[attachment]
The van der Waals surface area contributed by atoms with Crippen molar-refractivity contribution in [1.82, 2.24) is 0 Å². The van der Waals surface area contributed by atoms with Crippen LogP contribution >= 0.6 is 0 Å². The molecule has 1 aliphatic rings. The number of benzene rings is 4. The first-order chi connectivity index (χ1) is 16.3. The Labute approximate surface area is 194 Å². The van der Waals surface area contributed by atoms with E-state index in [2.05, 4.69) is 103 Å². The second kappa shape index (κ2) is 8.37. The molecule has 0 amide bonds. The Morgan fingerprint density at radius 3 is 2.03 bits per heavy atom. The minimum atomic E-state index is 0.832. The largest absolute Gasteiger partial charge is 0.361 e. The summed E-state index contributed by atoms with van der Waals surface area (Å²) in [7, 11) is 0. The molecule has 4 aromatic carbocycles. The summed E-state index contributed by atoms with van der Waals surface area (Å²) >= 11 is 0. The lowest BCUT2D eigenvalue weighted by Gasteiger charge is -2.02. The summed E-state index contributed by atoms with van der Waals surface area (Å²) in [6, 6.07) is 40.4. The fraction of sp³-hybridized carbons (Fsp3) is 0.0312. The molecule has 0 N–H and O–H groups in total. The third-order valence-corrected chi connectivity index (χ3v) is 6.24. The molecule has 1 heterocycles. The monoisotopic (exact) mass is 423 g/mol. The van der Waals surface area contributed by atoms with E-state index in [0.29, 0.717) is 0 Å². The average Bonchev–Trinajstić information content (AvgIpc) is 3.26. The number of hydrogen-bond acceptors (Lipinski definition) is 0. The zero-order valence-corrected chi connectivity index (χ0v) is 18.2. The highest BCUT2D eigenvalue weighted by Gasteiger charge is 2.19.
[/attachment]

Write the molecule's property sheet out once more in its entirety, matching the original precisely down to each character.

The van der Waals surface area contributed by atoms with Crippen molar-refractivity contribution in [1.82, 2.24) is 0 Å². The van der Waals surface area contributed by atoms with Crippen LogP contribution >= 0.6 is 0 Å². The molecule has 1 aliphatic rings. The number of benzene rings is 4. The first-order chi connectivity index (χ1) is 16.3. The Labute approximate surface area is 194 Å². The van der Waals surface area contributed by atoms with E-state index in [2.05, 4.69) is 103 Å². The second kappa shape index (κ2) is 8.37. The molecule has 0 amide bonds. The Morgan fingerprint density at radius 3 is 2.03 bits per heavy atom. The minimum atomic E-state index is 0.832. The largest absolute Gasteiger partial charge is 0.361 e. The summed E-state index contributed by atoms with van der Waals surface area (Å²) in [7, 11) is 0. The molecule has 4 aromatic carbocycles. The summed E-state index contributed by atoms with van der Waals surface area (Å²) >= 11 is 0. The lowest BCUT2D eigenvalue weighted by Gasteiger charge is -2.02. The summed E-state index contributed by atoms with van der Waals surface area (Å²) in [6, 6.07) is 40.4. The fraction of sp³-hybridized carbons (Fsp3) is 0.0312. The molecule has 0 N–H and O–H groups in total. The third-order valence-corrected chi connectivity index (χ3v) is 6.24. The molecule has 1 heterocycles. The monoisotopic (exact) mass is 423 g/mol. The van der Waals surface area contributed by atoms with E-state index in [0.29, 0.717) is 0 Å². The average Bonchev–Trinajstić information content (AvgIpc) is 3.26. The number of hydrogen-bond acceptors (Lipinski definition) is 0. The zero-order valence-corrected chi connectivity index (χ0v) is 18.2. The highest BCUT2D eigenvalue weighted by Gasteiger charge is 2.19.